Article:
Although life with kids can sometimes feel like the movie Groundhog Day, daily rituals are pretty important for your little ones. A ritual is something that’s special to your family, that’s done in a certain way or order, and that sends a message to each member that you’re on the same team and working toward a common goal. Family rituals don’t have to be elaborate or unique – they just have to communicate to those involved that some kind of transition is happening. Kids benefit from learning family rituals because knowing what to expect next provides them with a sense of security and purpose. Parents benefit because, once rituals are established, kids are much less likely to resist the next steps – making for a smoother process. Here are some tips for creating both daily and special rituals with your kids:
- Bedtime and Wake-up Time are some of the most important times to establish rituals because they are the biggest transitions your child makes during the day. Having established rituals for these events that occur at roughly the same time every day (even on weekends!) is extremely important for promoting sleep and starting the day off right.
- Waking Up: Help him wake up gradually and positively by rubbing your child’s back, talking about the beautiful day, or taking some big stretches together. Once he’s up, have an established order of tasks – getting dressed, eating breakfast, brushing teeth – that you’ve agreed on ahead of time. If mornings feel rushed, consider waking him earlier so he can complete his routine without stress. Getting up earlier may require him to go to bed a bit earlier, too.
- Sleepy Time: Reduce bedtime struggles by keeping the same order of tasks every night, and adding in some special time, too. A fun nightly ritual is to read a page from one of the Bedtime Math books. Keep rituals at a reasonable length and take yourself out of the equation once your child is ready for sleep.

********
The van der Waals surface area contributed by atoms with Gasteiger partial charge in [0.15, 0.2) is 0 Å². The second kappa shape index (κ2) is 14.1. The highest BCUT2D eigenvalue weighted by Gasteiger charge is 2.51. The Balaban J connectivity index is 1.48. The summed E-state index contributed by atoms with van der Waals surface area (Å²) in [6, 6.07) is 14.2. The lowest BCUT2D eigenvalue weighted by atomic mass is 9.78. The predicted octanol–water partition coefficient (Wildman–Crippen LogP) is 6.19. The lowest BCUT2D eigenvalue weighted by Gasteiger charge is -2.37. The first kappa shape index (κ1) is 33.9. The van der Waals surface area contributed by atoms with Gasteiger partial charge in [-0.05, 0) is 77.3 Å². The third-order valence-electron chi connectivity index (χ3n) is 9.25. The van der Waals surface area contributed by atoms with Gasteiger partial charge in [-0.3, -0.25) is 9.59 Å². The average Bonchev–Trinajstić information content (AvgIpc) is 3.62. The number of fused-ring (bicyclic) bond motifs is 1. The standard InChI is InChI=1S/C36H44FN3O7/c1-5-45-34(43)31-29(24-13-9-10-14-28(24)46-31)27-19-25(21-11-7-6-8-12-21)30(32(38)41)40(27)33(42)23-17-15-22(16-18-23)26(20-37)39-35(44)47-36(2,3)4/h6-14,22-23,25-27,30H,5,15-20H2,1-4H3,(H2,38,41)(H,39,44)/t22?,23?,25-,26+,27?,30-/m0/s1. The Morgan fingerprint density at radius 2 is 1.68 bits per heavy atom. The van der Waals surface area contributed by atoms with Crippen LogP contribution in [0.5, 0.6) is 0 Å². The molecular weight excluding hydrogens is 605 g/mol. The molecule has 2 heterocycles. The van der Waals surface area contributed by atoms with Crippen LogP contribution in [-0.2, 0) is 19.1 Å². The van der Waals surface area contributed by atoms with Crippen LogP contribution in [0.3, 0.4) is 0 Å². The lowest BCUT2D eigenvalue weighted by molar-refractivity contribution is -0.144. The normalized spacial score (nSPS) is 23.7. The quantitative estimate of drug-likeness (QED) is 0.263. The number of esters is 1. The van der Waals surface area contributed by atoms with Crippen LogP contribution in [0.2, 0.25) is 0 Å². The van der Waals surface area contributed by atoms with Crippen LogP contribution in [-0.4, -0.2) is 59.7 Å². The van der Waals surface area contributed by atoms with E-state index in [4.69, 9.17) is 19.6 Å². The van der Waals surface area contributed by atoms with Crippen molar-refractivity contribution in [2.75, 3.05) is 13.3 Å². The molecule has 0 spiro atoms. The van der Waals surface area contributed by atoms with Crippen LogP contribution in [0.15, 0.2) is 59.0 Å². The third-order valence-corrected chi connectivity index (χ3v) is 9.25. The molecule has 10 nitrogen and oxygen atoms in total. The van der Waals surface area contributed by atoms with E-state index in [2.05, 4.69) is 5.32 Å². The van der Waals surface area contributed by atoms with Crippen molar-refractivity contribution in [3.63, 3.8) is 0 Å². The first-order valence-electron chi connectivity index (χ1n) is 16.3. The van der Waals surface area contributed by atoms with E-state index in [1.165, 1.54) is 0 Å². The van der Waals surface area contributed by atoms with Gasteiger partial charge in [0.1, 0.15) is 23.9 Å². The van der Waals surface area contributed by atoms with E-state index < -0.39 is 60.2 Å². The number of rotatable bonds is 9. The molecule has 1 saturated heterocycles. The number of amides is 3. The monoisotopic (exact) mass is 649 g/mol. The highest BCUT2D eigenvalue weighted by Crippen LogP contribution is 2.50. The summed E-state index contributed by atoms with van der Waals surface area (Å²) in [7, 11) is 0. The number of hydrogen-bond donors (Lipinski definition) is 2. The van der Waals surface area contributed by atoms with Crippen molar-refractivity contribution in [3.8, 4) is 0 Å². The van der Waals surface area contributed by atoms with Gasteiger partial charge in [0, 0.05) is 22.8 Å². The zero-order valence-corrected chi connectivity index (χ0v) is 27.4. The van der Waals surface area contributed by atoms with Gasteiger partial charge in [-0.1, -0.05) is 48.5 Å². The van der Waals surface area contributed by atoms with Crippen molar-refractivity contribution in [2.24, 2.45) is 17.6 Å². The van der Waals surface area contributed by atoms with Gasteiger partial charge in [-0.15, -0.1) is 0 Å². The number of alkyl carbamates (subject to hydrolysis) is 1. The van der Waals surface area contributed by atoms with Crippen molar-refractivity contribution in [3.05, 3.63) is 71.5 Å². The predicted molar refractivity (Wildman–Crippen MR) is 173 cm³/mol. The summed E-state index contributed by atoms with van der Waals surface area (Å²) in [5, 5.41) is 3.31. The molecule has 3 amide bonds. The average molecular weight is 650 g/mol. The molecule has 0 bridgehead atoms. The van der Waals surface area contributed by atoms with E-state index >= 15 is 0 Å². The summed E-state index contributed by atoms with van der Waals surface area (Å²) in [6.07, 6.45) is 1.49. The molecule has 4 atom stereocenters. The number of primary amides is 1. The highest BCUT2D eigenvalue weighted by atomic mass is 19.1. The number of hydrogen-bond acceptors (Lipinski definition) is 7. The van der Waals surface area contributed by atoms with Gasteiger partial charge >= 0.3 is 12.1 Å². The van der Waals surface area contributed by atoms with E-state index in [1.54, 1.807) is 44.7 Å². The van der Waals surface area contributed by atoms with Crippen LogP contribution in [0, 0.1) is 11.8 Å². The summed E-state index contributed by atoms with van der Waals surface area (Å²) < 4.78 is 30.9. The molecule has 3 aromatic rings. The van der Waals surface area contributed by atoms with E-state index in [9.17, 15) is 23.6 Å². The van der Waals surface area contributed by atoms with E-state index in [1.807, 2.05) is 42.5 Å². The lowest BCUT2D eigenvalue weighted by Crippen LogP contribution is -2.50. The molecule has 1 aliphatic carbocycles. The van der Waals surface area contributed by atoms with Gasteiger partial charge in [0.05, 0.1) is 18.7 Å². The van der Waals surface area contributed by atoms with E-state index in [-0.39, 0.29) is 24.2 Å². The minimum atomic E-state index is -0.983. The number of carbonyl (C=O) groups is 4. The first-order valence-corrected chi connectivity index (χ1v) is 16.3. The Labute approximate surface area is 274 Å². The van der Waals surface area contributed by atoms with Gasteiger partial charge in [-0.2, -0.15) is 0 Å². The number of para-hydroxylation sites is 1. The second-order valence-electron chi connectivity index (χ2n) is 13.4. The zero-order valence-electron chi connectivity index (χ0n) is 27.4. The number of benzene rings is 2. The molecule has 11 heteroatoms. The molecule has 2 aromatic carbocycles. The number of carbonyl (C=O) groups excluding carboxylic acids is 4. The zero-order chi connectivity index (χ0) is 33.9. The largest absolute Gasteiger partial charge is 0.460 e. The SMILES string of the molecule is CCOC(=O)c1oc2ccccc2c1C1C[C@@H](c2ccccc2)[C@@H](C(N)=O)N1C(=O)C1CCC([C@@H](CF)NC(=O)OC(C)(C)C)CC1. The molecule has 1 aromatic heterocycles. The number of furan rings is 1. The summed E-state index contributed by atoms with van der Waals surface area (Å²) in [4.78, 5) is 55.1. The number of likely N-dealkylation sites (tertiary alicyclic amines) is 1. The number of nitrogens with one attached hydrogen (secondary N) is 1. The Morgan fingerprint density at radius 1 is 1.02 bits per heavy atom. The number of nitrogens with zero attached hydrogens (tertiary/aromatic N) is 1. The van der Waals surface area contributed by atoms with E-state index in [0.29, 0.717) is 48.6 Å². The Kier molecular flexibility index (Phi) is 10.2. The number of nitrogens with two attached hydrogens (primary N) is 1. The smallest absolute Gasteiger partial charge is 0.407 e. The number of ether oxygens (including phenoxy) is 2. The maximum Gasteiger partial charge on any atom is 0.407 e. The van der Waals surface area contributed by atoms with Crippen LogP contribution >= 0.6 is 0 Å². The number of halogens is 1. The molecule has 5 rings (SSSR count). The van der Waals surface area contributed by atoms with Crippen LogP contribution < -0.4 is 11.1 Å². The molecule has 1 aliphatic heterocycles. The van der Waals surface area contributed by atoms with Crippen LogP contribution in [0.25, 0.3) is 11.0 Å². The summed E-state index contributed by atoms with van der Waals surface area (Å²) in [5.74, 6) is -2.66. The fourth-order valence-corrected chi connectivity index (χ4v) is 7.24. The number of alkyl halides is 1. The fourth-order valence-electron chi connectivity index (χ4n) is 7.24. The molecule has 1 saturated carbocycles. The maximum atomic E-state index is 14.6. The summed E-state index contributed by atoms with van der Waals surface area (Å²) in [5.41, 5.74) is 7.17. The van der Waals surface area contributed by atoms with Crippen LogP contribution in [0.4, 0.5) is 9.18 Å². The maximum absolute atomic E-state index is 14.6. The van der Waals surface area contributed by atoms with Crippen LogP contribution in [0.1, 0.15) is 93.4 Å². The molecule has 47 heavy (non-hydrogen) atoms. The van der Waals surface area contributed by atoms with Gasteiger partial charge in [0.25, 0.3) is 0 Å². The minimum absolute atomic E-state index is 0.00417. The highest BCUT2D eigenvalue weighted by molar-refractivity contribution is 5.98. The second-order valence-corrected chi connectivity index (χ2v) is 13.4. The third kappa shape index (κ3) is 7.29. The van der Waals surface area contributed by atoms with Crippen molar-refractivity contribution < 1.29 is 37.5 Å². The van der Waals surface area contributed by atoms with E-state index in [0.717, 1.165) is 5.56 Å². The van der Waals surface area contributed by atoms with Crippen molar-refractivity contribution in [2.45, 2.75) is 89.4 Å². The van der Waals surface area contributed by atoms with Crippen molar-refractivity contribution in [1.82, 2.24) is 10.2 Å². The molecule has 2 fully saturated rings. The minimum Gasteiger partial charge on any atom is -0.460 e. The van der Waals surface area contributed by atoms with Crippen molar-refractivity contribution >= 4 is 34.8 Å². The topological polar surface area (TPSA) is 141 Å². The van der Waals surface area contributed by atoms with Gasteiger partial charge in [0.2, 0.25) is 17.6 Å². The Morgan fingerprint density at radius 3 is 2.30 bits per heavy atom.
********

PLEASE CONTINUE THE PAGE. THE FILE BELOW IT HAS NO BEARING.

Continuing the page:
- School Time: It might also be helpful to have a special ritual for school drop-off like saying, “I love you to the moon and back!” or giving a big bear hug. (Note: these particular rituals may have to be amended when kids hit the tween years because, like, OMG).
Nothing makes your family feel more like a team than having some silly, fun things you do together, but only at special times. Between sports, lessons, and homework, it’s hard to have nightly Family Time without infringing on Sleep Time and Adults-Finally-Get-Some-Peace-and-Quiet-Time. Instead, set a weekly or monthly goal of having a special family ritual.
- Weekly Family Night: You might decide that Sunday nights are Family Game Nights, where you make popcorn and root beer floats and take turns picking a game to play. Other fun options: movie night, dance party, walk to get ice cream, or do a craft project.
- Monthly Family Night: If weekly isn’t possible, try a special activity the first Saturday of each month. One fun ritual is International Night, where you research another country as a family and then make and eat representative food. Create decorations beforehand and play music from that country while you eat.
- Holiday Rituals: Holidays are another great time to create Family Rituals. Make a Thankfulness Treetogether by writing or drawing on paper leaves one thing you’re grateful for every day in November. During the Christmas holidays, find a service project that you can complete as a family. Be sure to take pictures of your special rituals so you can look back on the memories!
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Kristen Berthiaume is a clinical psychologist whose other day job is as mom to three willing product testers. Find her articles on all things child-wrangling at “Parenting with a Ph.D.” over on birminghammommy.com.
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